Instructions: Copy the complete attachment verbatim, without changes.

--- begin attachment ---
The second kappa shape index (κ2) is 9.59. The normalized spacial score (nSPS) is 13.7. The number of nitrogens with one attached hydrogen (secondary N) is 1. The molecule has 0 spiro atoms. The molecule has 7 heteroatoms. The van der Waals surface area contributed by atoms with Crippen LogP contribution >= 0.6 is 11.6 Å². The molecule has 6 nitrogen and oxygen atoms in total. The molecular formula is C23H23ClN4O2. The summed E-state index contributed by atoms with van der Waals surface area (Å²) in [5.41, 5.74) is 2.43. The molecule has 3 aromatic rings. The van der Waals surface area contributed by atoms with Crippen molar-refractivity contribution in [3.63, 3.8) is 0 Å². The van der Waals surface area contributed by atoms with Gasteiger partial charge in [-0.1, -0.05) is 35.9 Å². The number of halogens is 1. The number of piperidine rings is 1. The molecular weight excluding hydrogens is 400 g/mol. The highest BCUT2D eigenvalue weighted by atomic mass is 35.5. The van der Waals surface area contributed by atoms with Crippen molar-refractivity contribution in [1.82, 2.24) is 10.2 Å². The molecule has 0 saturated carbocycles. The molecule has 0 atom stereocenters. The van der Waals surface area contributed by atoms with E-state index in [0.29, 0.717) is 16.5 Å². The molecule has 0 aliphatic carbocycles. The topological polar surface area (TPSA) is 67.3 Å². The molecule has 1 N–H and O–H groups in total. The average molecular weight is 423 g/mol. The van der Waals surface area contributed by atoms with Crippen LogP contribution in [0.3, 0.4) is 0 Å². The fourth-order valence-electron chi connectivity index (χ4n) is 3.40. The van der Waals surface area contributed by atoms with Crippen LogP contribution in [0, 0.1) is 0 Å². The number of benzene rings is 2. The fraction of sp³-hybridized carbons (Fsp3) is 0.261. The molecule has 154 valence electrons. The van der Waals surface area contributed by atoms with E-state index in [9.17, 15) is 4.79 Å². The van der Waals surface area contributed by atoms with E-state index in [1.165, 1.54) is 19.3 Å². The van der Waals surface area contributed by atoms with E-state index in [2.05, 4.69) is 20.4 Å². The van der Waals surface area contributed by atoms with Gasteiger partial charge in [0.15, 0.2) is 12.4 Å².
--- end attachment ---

The second kappa shape index (κ2) is 9.59. The normalized spacial score (nSPS) is 13.7. The number of nitrogens with one attached hydrogen (secondary N) is 1. The molecule has 0 spiro atoms. The molecule has 7 heteroatoms. The van der Waals surface area contributed by atoms with Crippen LogP contribution >= 0.6 is 11.6 Å². The molecule has 6 nitrogen and oxygen atoms in total. The molecular formula is C23H23ClN4O2. The summed E-state index contributed by atoms with van der Waals surface area (Å²) in [5.41, 5.74) is 2.43. The molecule has 3 aromatic rings. The van der Waals surface area contributed by atoms with Crippen molar-refractivity contribution in [3.63, 3.8) is 0 Å². The van der Waals surface area contributed by atoms with Gasteiger partial charge in [-0.1, -0.05) is 35.9 Å². The number of halogens is 1. The number of piperidine rings is 1. The molecular weight excluding hydrogens is 400 g/mol. The highest BCUT2D eigenvalue weighted by atomic mass is 35.5. The van der Waals surface area contributed by atoms with Crippen molar-refractivity contribution in [1.82, 2.24) is 10.2 Å². The molecule has 0 saturated carbocycles. The molecule has 0 atom stereocenters. The van der Waals surface area contributed by atoms with E-state index in [0.29, 0.717) is 16.5 Å². The molecule has 0 aliphatic carbocycles. The topological polar surface area (TPSA) is 67.3 Å². The molecule has 1 N–H and O–H groups in total. The average molecular weight is 423 g/mol. The van der Waals surface area contributed by atoms with Crippen LogP contribution in [0.3, 0.4) is 0 Å². The fourth-order valence-electron chi connectivity index (χ4n) is 3.40. The van der Waals surface area contributed by atoms with Crippen LogP contribution in [0, 0.1) is 0 Å². The number of benzene rings is 2. The fraction of sp³-hybridized carbons (Fsp3) is 0.261. The molecule has 154 valence electrons. The van der Waals surface area contributed by atoms with E-state index in [9.17, 15) is 4.79 Å². The van der Waals surface area contributed by atoms with E-state index in [1.165, 1.54) is 19.3 Å². The van der Waals surface area contributed by atoms with E-state index in [2.05, 4.69) is 20.4 Å². The van der Waals surface area contributed by atoms with Gasteiger partial charge in [0.15, 0.2) is 12.4 Å².